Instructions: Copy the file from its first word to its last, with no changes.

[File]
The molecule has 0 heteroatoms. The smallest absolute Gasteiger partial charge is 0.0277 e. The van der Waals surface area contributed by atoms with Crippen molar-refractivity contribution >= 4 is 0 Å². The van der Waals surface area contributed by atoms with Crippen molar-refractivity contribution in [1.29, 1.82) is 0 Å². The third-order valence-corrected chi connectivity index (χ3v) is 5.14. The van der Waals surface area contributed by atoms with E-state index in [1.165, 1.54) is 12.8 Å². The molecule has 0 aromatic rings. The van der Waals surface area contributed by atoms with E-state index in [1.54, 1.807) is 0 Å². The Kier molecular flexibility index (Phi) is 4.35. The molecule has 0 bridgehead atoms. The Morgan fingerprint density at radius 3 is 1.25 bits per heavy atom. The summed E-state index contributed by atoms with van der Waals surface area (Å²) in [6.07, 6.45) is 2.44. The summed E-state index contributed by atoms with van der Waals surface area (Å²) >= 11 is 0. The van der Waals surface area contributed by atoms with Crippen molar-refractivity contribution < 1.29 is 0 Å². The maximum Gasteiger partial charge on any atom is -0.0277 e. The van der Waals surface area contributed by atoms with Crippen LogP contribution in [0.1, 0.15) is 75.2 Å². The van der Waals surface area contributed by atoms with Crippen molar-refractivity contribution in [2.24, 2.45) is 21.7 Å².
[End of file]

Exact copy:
The molecule has 0 heteroatoms. The smallest absolute Gasteiger partial charge is 0.0277 e. The van der Waals surface area contributed by atoms with Crippen molar-refractivity contribution >= 4 is 0 Å². The van der Waals surface area contributed by atoms with Crippen molar-refractivity contribution in [1.29, 1.82) is 0 Å². The third-order valence-corrected chi connectivity index (χ3v) is 5.14. The van der Waals surface area contributed by atoms with E-state index in [1.165, 1.54) is 12.8 Å². The molecule has 0 aromatic rings. The van der Waals surface area contributed by atoms with E-state index in [1.54, 1.807) is 0 Å². The Kier molecular flexibility index (Phi) is 4.35. The molecule has 0 bridgehead atoms. The Morgan fingerprint density at radius 3 is 1.25 bits per heavy atom. The summed E-state index contributed by atoms with van der Waals surface area (Å²) in [6.07, 6.45) is 2.44. The summed E-state index contributed by atoms with van der Waals surface area (Å²) >= 11 is 0. The van der Waals surface area contributed by atoms with Crippen molar-refractivity contribution < 1.29 is 0 Å². The maximum Gasteiger partial charge on any atom is -0.0277 e. The van der Waals surface area contributed by atoms with Crippen LogP contribution in [0.1, 0.15) is 75.2 Å². The van der Waals surface area contributed by atoms with Crippen molar-refractivity contribution in [2.24, 2.45) is 21.7 Å².